SUBLINGUAL IMMUNOTHERAPY (SLIT)
Emerging Treatment for Allergic Rhinitis - See if SLIT, is the Right Fit, for You!
Allergic rhinitis, sometimes referred to as hay fever, is an allergic inflammatory response producing symptoms including: sneezing, itchy/watery eyes, itchy/runny nose, stuffiness, sinus headaches and more. For many sufferers, medications such as antihistamines, decongestants and prescription nasal spray medications provide only transient or incomplete relief of symptoms. For decades, patients have elected allergy shots (subcutaneous immunotherapy or SCIT) are a long-term treatment alternative.
Allergy shots involve frequent injections of increasing amounts of allergen extract according to a schedule prescribed by your allergist. They can be effective at controlling symptoms of allergic rhinitis, but the injection schedule (at the allergist's medical facility) can be difficult to maintain, local reactions to the injections are common and occasionally intolerable, and severe allergic reactions, very rarely deaths, have been reported.
Another form of immunotherapy has been investigated for use in the United States. Sublingual Immunotherapy (SLIT) involves a dosing schedule with increasing amounts of allergen, much like the shots. However, rather than shots, the allergens are administered as a liquid droplet(s) under the tongue and, are subsequently swallowed after a brief period of waiting.
SLIT is currently commonly used in Europe where roughly 50% of all immunotherapy is given as SLIT. Based on reviews of research projects done both here in the US and overseas, the Cochrane database has conducted an analysis and published findings in December 2010 to conclude that SLIT is a safe and effective treatment for allergic rhinitis in pediatric and adult patients. Side effects have been shown for a minority of patients, but since the risk for serious allergic reactions is remote, SLIT may be selfadministered by the patient outside the allergist's office.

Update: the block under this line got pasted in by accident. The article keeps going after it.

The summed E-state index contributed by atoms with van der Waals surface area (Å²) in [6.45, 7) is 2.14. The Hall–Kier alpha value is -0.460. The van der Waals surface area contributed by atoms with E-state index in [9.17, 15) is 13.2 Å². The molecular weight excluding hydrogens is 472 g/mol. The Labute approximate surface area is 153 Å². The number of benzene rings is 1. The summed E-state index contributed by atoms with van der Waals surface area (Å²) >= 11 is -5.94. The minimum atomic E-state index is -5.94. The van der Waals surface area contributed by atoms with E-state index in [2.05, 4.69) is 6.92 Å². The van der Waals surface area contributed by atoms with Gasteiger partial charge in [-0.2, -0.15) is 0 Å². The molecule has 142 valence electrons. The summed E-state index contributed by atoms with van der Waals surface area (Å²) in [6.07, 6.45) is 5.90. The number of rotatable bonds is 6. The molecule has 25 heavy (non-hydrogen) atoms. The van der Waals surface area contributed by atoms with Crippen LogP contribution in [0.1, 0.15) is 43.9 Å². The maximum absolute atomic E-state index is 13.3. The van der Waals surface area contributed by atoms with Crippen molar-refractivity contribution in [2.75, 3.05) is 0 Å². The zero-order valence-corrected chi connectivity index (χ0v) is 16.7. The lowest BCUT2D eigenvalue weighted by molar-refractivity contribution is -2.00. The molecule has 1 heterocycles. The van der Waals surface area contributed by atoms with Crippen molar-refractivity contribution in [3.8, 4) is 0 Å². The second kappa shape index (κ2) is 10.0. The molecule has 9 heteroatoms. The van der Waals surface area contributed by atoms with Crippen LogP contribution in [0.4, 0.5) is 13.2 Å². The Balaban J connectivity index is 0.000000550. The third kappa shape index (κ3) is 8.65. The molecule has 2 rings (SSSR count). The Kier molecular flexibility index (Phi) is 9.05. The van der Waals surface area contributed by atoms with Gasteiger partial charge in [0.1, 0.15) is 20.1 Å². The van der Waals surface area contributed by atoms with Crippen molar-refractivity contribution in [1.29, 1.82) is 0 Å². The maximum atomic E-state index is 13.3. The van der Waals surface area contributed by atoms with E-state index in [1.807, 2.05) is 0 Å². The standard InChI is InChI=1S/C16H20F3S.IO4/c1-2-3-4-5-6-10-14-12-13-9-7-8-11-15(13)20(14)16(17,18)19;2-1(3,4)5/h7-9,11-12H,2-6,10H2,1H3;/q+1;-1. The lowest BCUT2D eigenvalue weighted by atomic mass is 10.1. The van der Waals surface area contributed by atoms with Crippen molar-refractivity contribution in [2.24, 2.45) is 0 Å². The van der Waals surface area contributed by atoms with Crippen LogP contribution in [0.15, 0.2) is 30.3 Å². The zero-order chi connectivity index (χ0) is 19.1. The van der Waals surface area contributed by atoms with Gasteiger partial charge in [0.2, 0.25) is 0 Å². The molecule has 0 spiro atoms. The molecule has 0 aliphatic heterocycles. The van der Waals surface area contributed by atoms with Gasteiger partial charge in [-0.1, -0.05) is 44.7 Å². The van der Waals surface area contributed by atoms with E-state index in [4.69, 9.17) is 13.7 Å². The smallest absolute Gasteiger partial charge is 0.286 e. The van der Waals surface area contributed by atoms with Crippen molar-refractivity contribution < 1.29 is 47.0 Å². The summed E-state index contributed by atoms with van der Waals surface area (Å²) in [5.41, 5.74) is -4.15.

SLIT appears to have a favorable safety profile. In one review of the literature, the authors estimated that in approximately 1.2 million doses administered to 4400 patients, there were no serious, "life-threatening reactions". There are reports of anaphylaxis with SLIT, but the incidence is rare. There have been no fatal reactions reported from SLIT. The primary symptoms reported by subjects attributed to SLIT included mild itching/irritation of the mouth, lips, gums, throat, or ear canals. In addition, worsening nasal allergy symptoms, abdominal pain, nausea / vomiting, and very rarely, an increase in asthma symptoms or anaphylaxis have been reported. Side effects remain rare and the likelihood of treatment-related symptoms is believed to be roughly 20-30%. The side effect reactions reported by subjects receiving SLIT were characteristically mild and less than 5% of subjects believed they were substantial enough to discontinue SLIT.
The effectiveness of SLIT has been studied and confirmed in both adults and children. Dosing appears critical to obtain the maximum benefit from treatment. Some studies have shown that years of therapy are needed before improvement in symptoms is achieved. Many subjects have begun to notice improvement in symptoms during their first upcoming pollen season provided SLIT therapy has been initiated prior to the onset of pollination of these relevant allergens.
The allergists at Frisco Allergy & Asthma Center believe that the evidence indeed supports a benefit for patients receiving SLIT A SLIT protocol available as a treatment option for pediatric and adult patients with seasonal allergic rhinitis. Please review the information provided and discuss with your physician whether SLIT, is the right fit, for YOU!